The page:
About the condition
Age-related macular degeneration (AMD) is an eye condition that affects a tiny part of the retina, called the macula, at the back of the eye.
Causes of AMD
The exact cause of AMD is unclear but the likelihood of developing the condition increases with age, especially after 50. Other factors which may lead to a higher risk of developing the condition include a family history of the condition and smoking.
Symptoms of AMD
- Blurring of your central vision when you look at something directly, for example when reading or watching television
- A blank patch in the centre of your vision
- Both eyes tend to be affected by AMD eventually, although you may only notice problems in one eye to begin with
There are two types of AMD - ‘dry’ and ‘wet’. This describes what happens inside your eye and not how your eye feels i.e. whether you have a watery or dry eye.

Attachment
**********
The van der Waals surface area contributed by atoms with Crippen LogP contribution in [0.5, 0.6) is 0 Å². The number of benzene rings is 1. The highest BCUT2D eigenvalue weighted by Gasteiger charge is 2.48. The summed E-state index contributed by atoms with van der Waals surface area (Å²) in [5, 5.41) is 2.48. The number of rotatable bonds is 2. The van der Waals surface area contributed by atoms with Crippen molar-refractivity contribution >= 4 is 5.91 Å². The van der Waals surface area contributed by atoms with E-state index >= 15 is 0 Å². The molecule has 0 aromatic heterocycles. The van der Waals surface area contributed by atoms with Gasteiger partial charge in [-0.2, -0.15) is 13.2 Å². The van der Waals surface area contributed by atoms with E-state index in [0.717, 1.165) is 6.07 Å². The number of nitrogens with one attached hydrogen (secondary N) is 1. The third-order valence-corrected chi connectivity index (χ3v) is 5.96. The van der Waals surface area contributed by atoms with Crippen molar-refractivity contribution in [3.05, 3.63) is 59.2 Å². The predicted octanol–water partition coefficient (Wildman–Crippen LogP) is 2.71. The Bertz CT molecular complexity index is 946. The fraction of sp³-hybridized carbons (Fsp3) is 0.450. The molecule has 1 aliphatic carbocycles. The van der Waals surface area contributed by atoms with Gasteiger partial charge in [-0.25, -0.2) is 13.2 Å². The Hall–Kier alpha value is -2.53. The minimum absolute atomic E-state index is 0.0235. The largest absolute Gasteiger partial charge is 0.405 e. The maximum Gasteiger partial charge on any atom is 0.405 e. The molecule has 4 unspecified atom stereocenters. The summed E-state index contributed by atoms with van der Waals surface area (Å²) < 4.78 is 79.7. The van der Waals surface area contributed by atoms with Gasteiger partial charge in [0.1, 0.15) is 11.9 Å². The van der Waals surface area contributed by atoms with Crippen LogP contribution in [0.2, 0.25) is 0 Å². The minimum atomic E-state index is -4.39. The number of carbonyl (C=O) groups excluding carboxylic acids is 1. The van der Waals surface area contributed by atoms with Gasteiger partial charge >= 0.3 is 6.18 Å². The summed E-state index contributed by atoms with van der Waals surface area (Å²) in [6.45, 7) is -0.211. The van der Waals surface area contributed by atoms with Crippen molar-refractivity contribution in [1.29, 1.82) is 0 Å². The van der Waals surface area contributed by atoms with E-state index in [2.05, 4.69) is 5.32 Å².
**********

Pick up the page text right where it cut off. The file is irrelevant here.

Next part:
The dry form, the more common type of AMD usually develops very slowly over a number of years and causes a gradual change in your central vision. At its worst, it can cause a blank patch in the centre of your vision in both of your eyes but it doesn’t affect your peripheral (side) vision, so never leads to total blindness.
About 10-15% of people who develop AMD have wet AMD. Wet age-related macular degeneration consists of a growth of abnormal blood vessels. These abnormal blood vessels leak and bleed. They cause damage to the retina. The retina is the light sensitive portion of the eye. In the early stages, distortion can be the main problem. As the leakage and bleeding continues, a central blurred patch may develop. Increased difficulty reading may also be a feature. The abnormal blood vessels cause damage to the retina. Eventually a central scar develops and vision is usually then very poor. Early diagnosis, treatment and management can help to prevent serious loss of vision from age-related macular degeneration.
Find out how you can treat AMD by visiting our treatment page.